Günther ReimannEconomist and journalist
Great ideas have always played an essential role in history and will continue to do so. But they only become an actual political force in society in times of revolutionary upheaval, when the passionate belief in a certain idea motivates those who come to positions of power in the state and can exercise their influence.
At present the world is in an international vacuum. The western world order dominated by the US disintegrated after the collapse of the Soviet empire. A new world order has not yet come into being. Instead there is a kind of interregnum.
The growing consumer needs of senior citizens and of higher income brackets require rapid progress in productivity at sites of industrial production. The ultimate purpose of the maximum development of the forces of production appears to be the parasitic luxury lifestyle of a small minority. This minority grows in number when pension capitalism allows the masses to take part. This requires new territories for tourism to open up. Its financial basis is pension capitalism. In this way, consumers lack any political power.
The growing standardization and regulation of human life in the leading industrial nations of the western world lowers the quality of life, the realm of personal freedom is constricted. The stronger this process becomes, the more value is given to places and countries where one does not encounter state bureaucracy and police violence. There are small countries that exploit their national sovereignty to provide an oasis from state bureaucracy and a place of personal freedom for those evading prosecution, as long as they are wealthy and stand to make the oasis country wealthier as well.
There are any number of doomsday prophesies. There will be no doomsday in the sense that the international monetary and financial system will break down to be replaced by a vacuum. There will be emergency solutions, but these will be integrated into a new international monetary system. Post facto there will be a world plan and an agreement. But first there will be the crisis that makes these partial solutions necessary.
The creeping crisis of pension capitalism will lead to a crisis of social peace. It begins with a new struggle between social classes over the distribution of surplus value and against the system that takes social security from the masses. Concretely, the international monetary crisis is becoming a threat to pensions. The consolidation of the system through pension capitalism is being undermined. A gold standard would bring a newly solid, stable basis for the reconstruction of pension capitalism – temporarily. But during the transition, the pension basis of social peace will be so restricted that there will be new and fertile ground for social-revolutionary crisis. Political parties, whose bureaucracies are rooted in pension capitalism, are being destabilized and deeply compromised. The prospect for a new period of expansion and prosperity – for a generation – can only become a reality after a deep deflationary crisis of pension capitalism, which developed in the fifty years following the Second World War. The creeping crisis of parties and movements who take the defense of pensions as their rallying cry, leads them into tilting at windmills.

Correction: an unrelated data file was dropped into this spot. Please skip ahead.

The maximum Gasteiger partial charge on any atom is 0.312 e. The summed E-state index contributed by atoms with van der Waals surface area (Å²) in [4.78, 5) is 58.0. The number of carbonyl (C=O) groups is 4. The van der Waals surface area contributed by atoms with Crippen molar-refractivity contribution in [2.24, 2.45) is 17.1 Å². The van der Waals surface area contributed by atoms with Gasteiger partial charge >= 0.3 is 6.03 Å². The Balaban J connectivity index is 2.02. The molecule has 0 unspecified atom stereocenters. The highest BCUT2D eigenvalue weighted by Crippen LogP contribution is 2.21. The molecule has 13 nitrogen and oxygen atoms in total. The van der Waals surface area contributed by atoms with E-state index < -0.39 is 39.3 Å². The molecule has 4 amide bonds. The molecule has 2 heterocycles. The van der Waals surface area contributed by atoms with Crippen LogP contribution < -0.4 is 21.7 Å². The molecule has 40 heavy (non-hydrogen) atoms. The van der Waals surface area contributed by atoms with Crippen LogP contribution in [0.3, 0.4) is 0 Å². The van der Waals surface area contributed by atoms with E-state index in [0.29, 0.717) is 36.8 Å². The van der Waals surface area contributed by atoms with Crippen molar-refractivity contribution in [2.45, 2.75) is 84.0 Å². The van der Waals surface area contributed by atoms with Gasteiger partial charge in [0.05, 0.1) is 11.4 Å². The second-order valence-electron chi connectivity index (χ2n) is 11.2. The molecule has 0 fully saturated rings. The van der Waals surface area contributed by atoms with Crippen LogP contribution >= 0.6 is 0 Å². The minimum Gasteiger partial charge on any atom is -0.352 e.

The international financial capital funds its competition and its own losses. It is more closely bound to the capital-intensive industrial sector than to the loan-intensive one, where the human labor force competes with machines, whereas in the capital-intensive industries, machines compete against machines that are bankrolled by financial capital. In advanced industrial countries, competition between machines is much more productive of success as the old competition between machines and human labor. For this reason, technical progress in older industrial countries advances more quickly than in the lagging developing nations. The gap between the two in terms of productivity or productivity of labor is growing wider. It will become even wider in the new technical revolution.
As a contemporary I have often been able to observe miscalculations about the future on the part of strategic planners who believed they could shape the future with the power of the powerful. In the twenties they thought that they had overcome the old cycle of crises. Instead there was the collapse of the credit and banking system and a deep depression that could no longer be ended through the old economic cycle. Then the state began to support and to reform the capitalist system as an interventionist on a large scale. The national control in both the US and in Germany under Hitler did not know in advance that they would find themselves confronted by a fatal decision: either a new deflationary crisis or a new inflationism that would begin with budgetary deficit financings. In order to avoid this choice, Hitler began the Second World War. But the consequences had been miscalculated. In the end, the American victors thought they could establish a new world order on the basis of a world capitalism controlled and regulated by them. We now know that these plans were illusions. But they greatly influenced the shape of the post-War world.